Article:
Scotland passes sweeping gender recognition reform in ‘tremendous step forward for trans rights’

Trans people in Scotland will face fewer barriers to legal recognition after the Scottish Parliament voted through its Gender Recognition Reform bill.

The bill, which passed 86-39, will reform the Gender Recognition Act for Scottish trans people, allowing them to gain legal recognition without the need for a medical diagnosis.

When the new law is enacted, trans people in Scotland will be able to gain a Gender Recognition Certificate through a system of self-declaration, and will not have to submit any medical evidence or proof they have lived as their true gender.

The reforms will also drop the lower age limit for legal recognition to 16.

Stonewall director of nations Colin MacFarlane called the bill’s passing “a tremendous step forward for trans rights and for LGBTQ+ people in Scotland”.

“It brings Scotland into line with international best practice and once again establishes itself as a world leader on human rights, by making a small change which brings dignity to trans people who deserve to be legally recognised for who they are,” MacFarlane added.

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“The UK government must now follow and introduce legislation to ensure that trans people UK-wide have access to the same standards of human rights.”

The Scottish Greens said: “This is a small but significant change that will make a big difference. It’s truly historic day for equality.”

While the bill won a strong majority, it faced stiff opposition from the Scottish Tories, who tabled multiple amendments during the bill’s final stages in an attempt to delay its passing.

On the first day of debate this week, on Tuesday (20 December), proceedings were plunged into such chaos that the session went on past midnight.

Scottish Tories forced a vote on the timetable for considering the amendments to the legislation and raised further motions as well as points of order before the debate on the over 150 amendments to the bill began. 

Glasgow’s Green MSP Patrick Harris wrote on Twitter that there was “more than an hour of delaying tactics” before members were “finally into the debate on amendments”. 

“Those who have tried to delay this bill at every step of the way have behaved shamelessly, and continue to do so,” Harris said. 

These tactics continued to be deployed on Wednesday, when the final vote was originally scheduled for.

Deputy presiding officer Liam McArthur told Scottish Tory leader Douglas Ross he was “skirting close to being in contempt of parliament”, the BBC reported.

The legislation, which passed its first vote on 27 October, will amend the Gender Recognition Act 2004 to lower the age limit to apply for a Gender Recognition Certificate (GRC) in Scotland from 18 to 16, and shorten the period a trans person has to wait before they can receive their certificate.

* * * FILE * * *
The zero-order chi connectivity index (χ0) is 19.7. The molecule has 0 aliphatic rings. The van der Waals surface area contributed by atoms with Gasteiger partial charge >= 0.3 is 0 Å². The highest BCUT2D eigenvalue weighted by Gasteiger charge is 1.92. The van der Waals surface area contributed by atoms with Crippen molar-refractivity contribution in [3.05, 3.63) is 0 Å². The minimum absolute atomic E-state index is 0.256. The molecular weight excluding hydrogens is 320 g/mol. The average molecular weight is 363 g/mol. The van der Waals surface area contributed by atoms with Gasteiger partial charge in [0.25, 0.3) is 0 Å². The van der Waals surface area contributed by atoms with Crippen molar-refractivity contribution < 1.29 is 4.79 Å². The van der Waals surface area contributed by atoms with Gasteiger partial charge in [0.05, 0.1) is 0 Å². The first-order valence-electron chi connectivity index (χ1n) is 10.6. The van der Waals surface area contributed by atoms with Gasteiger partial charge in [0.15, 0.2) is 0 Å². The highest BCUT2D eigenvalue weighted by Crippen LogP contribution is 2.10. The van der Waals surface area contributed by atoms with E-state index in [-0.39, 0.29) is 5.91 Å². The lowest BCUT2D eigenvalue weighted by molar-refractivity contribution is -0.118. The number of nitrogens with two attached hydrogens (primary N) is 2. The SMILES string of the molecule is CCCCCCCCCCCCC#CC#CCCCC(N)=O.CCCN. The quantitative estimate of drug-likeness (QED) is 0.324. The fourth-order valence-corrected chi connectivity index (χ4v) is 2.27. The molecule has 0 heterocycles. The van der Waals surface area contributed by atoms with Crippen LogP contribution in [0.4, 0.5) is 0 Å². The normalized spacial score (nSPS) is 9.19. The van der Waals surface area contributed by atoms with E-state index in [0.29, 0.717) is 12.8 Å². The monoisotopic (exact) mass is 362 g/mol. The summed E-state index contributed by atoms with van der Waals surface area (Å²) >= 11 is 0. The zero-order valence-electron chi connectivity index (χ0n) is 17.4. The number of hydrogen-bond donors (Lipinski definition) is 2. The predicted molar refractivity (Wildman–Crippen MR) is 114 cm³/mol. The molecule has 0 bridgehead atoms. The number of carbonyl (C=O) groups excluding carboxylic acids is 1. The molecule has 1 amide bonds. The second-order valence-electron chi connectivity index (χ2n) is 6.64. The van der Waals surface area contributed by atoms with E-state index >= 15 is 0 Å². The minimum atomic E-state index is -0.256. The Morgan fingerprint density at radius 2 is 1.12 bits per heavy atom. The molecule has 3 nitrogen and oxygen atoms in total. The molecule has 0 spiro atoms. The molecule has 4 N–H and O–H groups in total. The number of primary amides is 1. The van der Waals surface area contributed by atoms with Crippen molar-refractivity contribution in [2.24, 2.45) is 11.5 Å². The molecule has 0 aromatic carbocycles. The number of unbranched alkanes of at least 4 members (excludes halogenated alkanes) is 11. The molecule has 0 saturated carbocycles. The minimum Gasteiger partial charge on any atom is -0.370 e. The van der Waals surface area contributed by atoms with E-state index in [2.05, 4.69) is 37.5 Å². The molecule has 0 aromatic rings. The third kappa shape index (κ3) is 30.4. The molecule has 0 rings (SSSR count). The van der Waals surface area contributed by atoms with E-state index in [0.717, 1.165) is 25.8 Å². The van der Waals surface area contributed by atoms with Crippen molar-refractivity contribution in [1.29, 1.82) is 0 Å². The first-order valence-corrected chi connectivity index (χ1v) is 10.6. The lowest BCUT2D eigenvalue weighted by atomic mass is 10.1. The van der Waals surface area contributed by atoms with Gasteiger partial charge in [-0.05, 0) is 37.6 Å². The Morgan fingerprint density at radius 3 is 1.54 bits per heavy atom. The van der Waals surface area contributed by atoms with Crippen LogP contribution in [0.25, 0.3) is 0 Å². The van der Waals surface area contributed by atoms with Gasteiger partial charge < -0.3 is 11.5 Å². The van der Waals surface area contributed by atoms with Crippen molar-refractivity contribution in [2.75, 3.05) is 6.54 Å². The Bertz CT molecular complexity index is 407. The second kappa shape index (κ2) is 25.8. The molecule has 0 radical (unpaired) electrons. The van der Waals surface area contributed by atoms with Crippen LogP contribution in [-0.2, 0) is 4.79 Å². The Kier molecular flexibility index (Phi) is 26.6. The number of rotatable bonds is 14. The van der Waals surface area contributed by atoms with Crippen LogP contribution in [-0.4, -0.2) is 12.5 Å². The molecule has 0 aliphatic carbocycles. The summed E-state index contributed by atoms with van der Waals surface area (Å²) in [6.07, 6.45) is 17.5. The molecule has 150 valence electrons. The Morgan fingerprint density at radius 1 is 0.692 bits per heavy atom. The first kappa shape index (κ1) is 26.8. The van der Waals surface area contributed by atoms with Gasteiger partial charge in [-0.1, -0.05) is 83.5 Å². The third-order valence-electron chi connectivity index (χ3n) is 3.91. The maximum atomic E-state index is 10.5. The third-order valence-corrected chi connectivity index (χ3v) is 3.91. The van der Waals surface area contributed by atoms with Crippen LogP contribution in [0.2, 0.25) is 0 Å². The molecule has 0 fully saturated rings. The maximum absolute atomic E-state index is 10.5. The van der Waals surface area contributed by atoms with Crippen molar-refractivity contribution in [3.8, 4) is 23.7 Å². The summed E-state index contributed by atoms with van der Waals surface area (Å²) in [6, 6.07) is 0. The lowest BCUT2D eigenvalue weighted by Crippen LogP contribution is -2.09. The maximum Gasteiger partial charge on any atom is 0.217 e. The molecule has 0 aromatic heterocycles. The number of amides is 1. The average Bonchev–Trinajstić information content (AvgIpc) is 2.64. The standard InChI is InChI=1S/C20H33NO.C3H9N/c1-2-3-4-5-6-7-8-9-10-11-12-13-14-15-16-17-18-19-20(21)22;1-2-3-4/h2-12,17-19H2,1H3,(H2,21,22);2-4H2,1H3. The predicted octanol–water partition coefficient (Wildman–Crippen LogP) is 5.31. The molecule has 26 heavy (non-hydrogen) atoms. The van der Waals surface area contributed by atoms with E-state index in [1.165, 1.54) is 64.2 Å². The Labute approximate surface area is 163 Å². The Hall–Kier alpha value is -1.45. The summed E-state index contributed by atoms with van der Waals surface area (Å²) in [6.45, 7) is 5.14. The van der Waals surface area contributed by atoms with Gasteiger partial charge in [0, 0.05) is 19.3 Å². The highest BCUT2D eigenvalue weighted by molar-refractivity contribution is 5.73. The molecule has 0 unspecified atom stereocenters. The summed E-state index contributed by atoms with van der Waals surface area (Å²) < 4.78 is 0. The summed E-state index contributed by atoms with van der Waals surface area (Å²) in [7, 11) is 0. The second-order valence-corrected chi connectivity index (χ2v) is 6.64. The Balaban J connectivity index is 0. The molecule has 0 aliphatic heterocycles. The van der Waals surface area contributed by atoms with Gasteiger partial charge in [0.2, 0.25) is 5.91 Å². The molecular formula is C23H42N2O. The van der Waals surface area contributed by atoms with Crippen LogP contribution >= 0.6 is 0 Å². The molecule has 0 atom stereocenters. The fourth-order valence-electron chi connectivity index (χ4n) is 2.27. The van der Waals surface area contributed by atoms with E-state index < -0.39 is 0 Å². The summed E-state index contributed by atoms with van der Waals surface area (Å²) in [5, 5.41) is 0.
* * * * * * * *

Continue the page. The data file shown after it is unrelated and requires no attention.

Trans people will also be able to gain legal recognition without being required to get medical reports or a diagnosis in order to obtain a GRC.

Scotland took matters into its own hands after the UK Tory government dropped plans to reform the GRA.

As the law currently stands, trans people must apply to a UK gender recognition panel and present reports as well as a diagnosis of gender dysphoria – a process that can take years given the immense wait times at NHS gender clinics. For those in England, Wales and Northern Ireland, there is no sight of change on the horizon under the Tories.


Scotland took matters into its own hands after the UK Tory government dropped plans to reform the GRA.

On the morning of the final vote, first minster Nicola Sturgeon said she “will never apologise for trying to spread equality”.

“Removing the need for medical diagnosis for a trans person who wants to legally change their gender is one of the purposes of this legislation because that is one of the most traumatic and dehumanising parts of the current system,” she said.

“As a woman, I know what it’s like to live with the fear at times of potential violence from men.

“I’m a feminist and I will do everything that I can to protect women’s rights for as long as live, but I also think it’s an important part of my responsibility to make life a little bit easier for stigmatised minorities in our country, to make their lives a bit better and remove some of the trauma they live with on a day-to-day basis and I think it is important to do that for the tiny minority of trans people in our society and I will never apologise for trying to spread equality, not reduce it, in our country.”

It’s been reported that UK equalities minister Kemi Badenoch is against reforms. She held a last-minute meeting with her Holyrood counterpart on Monday, where, according to a spokesperson, she “stressed how important it is that we have a strong framework for gender recognition that provides certainty and consistency for UK residents”.

Scotland’s social justice secretary Shona Robison said that she used the meeting to stress that the bill has been closely scrutinised – despite baseless suggestions it was being rushed through parliament.